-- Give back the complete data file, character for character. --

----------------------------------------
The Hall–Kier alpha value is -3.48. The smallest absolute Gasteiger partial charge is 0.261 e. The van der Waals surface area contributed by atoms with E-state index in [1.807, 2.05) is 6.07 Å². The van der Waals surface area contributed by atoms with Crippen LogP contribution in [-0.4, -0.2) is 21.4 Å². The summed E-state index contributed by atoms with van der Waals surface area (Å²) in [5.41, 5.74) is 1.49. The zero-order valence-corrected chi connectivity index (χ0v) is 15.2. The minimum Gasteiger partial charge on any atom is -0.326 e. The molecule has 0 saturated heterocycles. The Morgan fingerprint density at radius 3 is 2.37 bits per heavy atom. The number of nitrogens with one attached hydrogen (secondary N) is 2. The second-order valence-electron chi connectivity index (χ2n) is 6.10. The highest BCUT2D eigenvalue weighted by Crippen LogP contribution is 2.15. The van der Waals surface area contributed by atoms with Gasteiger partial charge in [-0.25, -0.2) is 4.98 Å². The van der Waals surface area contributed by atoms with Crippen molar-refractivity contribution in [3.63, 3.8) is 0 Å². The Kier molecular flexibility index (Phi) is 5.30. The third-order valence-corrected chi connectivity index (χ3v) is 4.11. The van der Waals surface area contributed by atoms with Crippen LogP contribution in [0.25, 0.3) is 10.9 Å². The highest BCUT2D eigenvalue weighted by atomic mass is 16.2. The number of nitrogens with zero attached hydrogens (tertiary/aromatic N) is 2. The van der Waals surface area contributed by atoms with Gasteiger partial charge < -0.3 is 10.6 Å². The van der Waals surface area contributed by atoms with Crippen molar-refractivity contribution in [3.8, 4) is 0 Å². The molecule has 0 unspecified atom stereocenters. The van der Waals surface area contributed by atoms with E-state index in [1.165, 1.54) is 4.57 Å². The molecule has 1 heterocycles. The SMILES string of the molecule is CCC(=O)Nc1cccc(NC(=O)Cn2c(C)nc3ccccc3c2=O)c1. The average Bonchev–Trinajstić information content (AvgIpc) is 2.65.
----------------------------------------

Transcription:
The Hall–Kier alpha value is -3.48. The smallest absolute Gasteiger partial charge is 0.261 e. The van der Waals surface area contributed by atoms with E-state index in [1.807, 2.05) is 6.07 Å². The van der Waals surface area contributed by atoms with Crippen LogP contribution in [-0.4, -0.2) is 21.4 Å². The summed E-state index contributed by atoms with van der Waals surface area (Å²) in [5.41, 5.74) is 1.49. The zero-order valence-corrected chi connectivity index (χ0v) is 15.2. The minimum Gasteiger partial charge on any atom is -0.326 e. The molecule has 0 saturated heterocycles. The Morgan fingerprint density at radius 3 is 2.37 bits per heavy atom. The number of nitrogens with one attached hydrogen (secondary N) is 2. The second-order valence-electron chi connectivity index (χ2n) is 6.10. The highest BCUT2D eigenvalue weighted by Crippen LogP contribution is 2.15. The van der Waals surface area contributed by atoms with Gasteiger partial charge in [-0.25, -0.2) is 4.98 Å². The van der Waals surface area contributed by atoms with Crippen molar-refractivity contribution in [3.63, 3.8) is 0 Å². The Kier molecular flexibility index (Phi) is 5.30. The third-order valence-corrected chi connectivity index (χ3v) is 4.11. The van der Waals surface area contributed by atoms with Crippen LogP contribution in [0.25, 0.3) is 10.9 Å². The highest BCUT2D eigenvalue weighted by atomic mass is 16.2. The number of nitrogens with zero attached hydrogens (tertiary/aromatic N) is 2. The van der Waals surface area contributed by atoms with Gasteiger partial charge < -0.3 is 10.6 Å². The van der Waals surface area contributed by atoms with Crippen molar-refractivity contribution in [3.8, 4) is 0 Å². The molecule has 0 unspecified atom stereocenters. The van der Waals surface area contributed by atoms with E-state index in [1.165, 1.54) is 4.57 Å². The molecule has 1 heterocycles. The SMILES string of the molecule is CCC(=O)Nc1cccc(NC(=O)Cn2c(C)nc3ccccc3c2=O)c1. The average Bonchev–Trinajstić information content (AvgIpc) is 2.65.